MovingBlocks- GCI Wrap Up
After an exciting and productive summer that saw huge commitment, dedication and interest from students and mentors alike in MovingBlock’s first ever Google Summer of Code participation, it was time to gear up for some new beginnings.
Google Code-in is a contest that introduces pre-university students (ages 13-17) to open source software development. Students claim tasks from a pre-selected pool of problems from varying genres and difficulty-levels, work on them one at a time, have them approved by the mentors and repeat. At the end, students are awarded with t-shirts, hoodies and a certificate. The top two winners from each organisation get to go on a trip to Google’s Mountain View office in California, along with a mentor. This year, that is the winter of 2016-17, saw 1,340 students from 62 countries completing an impressive 6,418 tasks.
MovingBlocks having become a veteran org in GSoC, was eligible to participate in this edition of GCI. By mid November, we had gathered a team of mentors who were actively creating bite-sized tasks ranging in complexity and theme. These tasks were assorted as Code, Documentation/Training, Outreach/Research, Quality Assurance, User Interface etc. November 28th marked the start of student activity that would last till January 18th.
Winter Has Come
With the winter winds came gusts of excited students ready to dive into the pool of tasks that we had created. We had for long discussed how the first week (called the “hell week”) is usually the most intense and oh boy, it did get hectic and overwhelming at times. We saw the pile of tasks deplete faster than we could imagine, and students kept sending in work faster than we could review it. At times it became really helpful to have mentors dispersed over the globe so that we spanned all time-zones. At other times, caffeine was our only reliable salvation.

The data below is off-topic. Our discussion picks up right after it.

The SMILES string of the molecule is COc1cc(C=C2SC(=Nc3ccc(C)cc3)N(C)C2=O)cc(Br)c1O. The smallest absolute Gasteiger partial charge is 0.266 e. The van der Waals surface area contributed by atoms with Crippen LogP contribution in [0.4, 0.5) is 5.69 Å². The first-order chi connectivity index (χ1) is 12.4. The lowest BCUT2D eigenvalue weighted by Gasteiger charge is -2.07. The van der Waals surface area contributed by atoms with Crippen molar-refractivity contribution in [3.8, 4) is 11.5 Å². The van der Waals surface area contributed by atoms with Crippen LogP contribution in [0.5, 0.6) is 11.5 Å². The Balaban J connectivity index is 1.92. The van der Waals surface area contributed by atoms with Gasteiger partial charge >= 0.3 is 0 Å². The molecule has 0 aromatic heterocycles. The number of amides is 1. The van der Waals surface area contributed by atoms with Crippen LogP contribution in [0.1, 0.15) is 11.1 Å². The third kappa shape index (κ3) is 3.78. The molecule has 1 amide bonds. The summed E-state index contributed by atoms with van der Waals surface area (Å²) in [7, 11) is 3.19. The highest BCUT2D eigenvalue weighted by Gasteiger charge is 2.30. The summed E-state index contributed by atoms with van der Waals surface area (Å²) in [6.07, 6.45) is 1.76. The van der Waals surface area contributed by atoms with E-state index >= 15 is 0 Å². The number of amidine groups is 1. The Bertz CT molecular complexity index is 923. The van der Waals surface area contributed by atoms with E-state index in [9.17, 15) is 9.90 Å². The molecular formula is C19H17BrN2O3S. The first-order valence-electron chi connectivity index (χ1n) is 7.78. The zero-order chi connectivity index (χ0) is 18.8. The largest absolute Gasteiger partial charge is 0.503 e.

IRC exploded with curious students asking for assistance, Github notifications set new records and we began running out of tasks before we could even wipe the sweat off our foreheads. But the entire mentor team pulled up their socks, converted half-baked ideas into well written task desciptions, added more research, design and documentation related tasks, allowed for existing issued on Github to count as tasks and did lots more. Luckily, Terasology had huge potential for multi-instance tasks in creating equipments, food items, recipes and even new plants inside the game. Some of the best works by students were the splendid World Generators they created. More often than not, most of these tasks were in chains containing sequential tasks, such that each bite-sized task provided an introduction to a topic and had a follow up tasks which ensured a gradual increase in complexity and provided direcion to students.
The Alpha 6 release event happened midway through GCI and went great with several students checking out our event server, which didn’t even crash once in over 60 hours.
Hell Week is just one week?